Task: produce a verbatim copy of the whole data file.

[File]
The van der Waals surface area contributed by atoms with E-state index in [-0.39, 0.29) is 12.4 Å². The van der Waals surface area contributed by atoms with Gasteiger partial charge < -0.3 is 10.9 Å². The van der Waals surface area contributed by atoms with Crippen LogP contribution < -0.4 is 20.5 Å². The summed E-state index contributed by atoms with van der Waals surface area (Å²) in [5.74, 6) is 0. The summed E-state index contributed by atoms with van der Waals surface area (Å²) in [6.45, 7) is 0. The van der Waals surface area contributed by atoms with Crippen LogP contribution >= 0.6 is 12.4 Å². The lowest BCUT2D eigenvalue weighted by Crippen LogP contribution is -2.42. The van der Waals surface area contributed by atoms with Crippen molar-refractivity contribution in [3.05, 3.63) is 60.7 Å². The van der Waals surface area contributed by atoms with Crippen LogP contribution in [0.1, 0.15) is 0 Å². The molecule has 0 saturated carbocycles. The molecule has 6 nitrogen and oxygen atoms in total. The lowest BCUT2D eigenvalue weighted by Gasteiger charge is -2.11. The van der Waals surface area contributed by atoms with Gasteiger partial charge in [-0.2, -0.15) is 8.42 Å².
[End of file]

The van der Waals surface area contributed by atoms with E-state index in [-0.39, 0.29) is 12.4 Å². The van der Waals surface area contributed by atoms with Gasteiger partial charge < -0.3 is 10.9 Å². The van der Waals surface area contributed by atoms with Crippen LogP contribution < -0.4 is 20.5 Å². The summed E-state index contributed by atoms with van der Waals surface area (Å²) in [5.74, 6) is 0. The summed E-state index contributed by atoms with van der Waals surface area (Å²) in [6.45, 7) is 0. The van der Waals surface area contributed by atoms with Crippen LogP contribution >= 0.6 is 12.4 Å². The lowest BCUT2D eigenvalue weighted by Crippen LogP contribution is -2.42. The van der Waals surface area contributed by atoms with Crippen molar-refractivity contribution in [3.05, 3.63) is 60.7 Å². The van der Waals surface area contributed by atoms with Crippen LogP contribution in [0.1, 0.15) is 0 Å². The molecule has 0 saturated carbocycles. The molecule has 6 nitrogen and oxygen atoms in total. The lowest BCUT2D eigenvalue weighted by Gasteiger charge is -2.11. The van der Waals surface area contributed by atoms with Gasteiger partial charge in [-0.2, -0.15) is 8.42 Å².